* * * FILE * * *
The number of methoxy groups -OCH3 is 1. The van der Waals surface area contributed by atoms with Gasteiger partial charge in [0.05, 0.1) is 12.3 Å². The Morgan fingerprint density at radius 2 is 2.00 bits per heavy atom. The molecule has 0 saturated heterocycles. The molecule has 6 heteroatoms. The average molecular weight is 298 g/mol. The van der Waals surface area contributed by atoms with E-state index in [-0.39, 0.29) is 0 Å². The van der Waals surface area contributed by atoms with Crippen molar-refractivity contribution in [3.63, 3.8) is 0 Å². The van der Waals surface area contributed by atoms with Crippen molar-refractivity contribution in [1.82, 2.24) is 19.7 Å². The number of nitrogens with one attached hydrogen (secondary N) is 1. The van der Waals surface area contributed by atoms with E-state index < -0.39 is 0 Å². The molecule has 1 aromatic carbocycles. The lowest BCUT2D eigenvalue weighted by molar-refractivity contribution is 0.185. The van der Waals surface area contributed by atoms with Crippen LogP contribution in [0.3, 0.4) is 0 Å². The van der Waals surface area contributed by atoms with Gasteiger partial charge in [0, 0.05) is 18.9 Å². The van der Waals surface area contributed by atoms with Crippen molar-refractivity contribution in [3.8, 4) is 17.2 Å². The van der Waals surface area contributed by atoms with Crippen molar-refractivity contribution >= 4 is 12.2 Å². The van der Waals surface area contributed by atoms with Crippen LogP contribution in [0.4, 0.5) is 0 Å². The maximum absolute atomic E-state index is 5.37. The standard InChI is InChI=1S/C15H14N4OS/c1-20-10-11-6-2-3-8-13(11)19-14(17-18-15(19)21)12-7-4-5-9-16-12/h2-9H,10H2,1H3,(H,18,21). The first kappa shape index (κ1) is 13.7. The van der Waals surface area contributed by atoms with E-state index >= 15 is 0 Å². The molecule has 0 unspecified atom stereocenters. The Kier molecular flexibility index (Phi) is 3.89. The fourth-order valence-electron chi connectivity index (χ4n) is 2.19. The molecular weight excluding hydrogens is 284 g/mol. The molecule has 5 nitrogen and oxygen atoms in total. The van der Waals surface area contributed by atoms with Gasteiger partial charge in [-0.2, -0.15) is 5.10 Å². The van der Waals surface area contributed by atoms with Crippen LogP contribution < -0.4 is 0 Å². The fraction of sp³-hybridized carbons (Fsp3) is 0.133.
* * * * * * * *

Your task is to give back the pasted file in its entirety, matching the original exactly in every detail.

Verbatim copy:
The number of methoxy groups -OCH3 is 1. The van der Waals surface area contributed by atoms with Gasteiger partial charge in [0.05, 0.1) is 12.3 Å². The Morgan fingerprint density at radius 2 is 2.00 bits per heavy atom. The molecule has 0 saturated heterocycles. The molecule has 6 heteroatoms. The average molecular weight is 298 g/mol. The van der Waals surface area contributed by atoms with E-state index in [-0.39, 0.29) is 0 Å². The van der Waals surface area contributed by atoms with Crippen molar-refractivity contribution in [3.63, 3.8) is 0 Å². The van der Waals surface area contributed by atoms with Crippen molar-refractivity contribution in [1.82, 2.24) is 19.7 Å². The number of nitrogens with one attached hydrogen (secondary N) is 1. The van der Waals surface area contributed by atoms with E-state index < -0.39 is 0 Å². The molecule has 1 aromatic carbocycles. The lowest BCUT2D eigenvalue weighted by molar-refractivity contribution is 0.185. The van der Waals surface area contributed by atoms with Crippen LogP contribution in [0.3, 0.4) is 0 Å². The van der Waals surface area contributed by atoms with Gasteiger partial charge in [0, 0.05) is 18.9 Å². The van der Waals surface area contributed by atoms with Crippen molar-refractivity contribution in [3.8, 4) is 17.2 Å². The van der Waals surface area contributed by atoms with Crippen molar-refractivity contribution >= 4 is 12.2 Å². The van der Waals surface area contributed by atoms with Crippen LogP contribution in [0.4, 0.5) is 0 Å². The maximum absolute atomic E-state index is 5.37. The standard InChI is InChI=1S/C15H14N4OS/c1-20-10-11-6-2-3-8-13(11)19-14(17-18-15(19)21)12-7-4-5-9-16-12/h2-9H,10H2,1H3,(H,18,21). The first kappa shape index (κ1) is 13.7. The van der Waals surface area contributed by atoms with E-state index >= 15 is 0 Å². The molecule has 0 unspecified atom stereocenters. The Kier molecular flexibility index (Phi) is 3.89. The fourth-order valence-electron chi connectivity index (χ4n) is 2.19. The molecular weight excluding hydrogens is 284 g/mol. The molecule has 5 nitrogen and oxygen atoms in total. The van der Waals surface area contributed by atoms with Gasteiger partial charge in [-0.2, -0.15) is 5.10 Å². The van der Waals surface area contributed by atoms with Crippen LogP contribution < -0.4 is 0 Å². The fraction of sp³-hybridized carbons (Fsp3) is 0.133.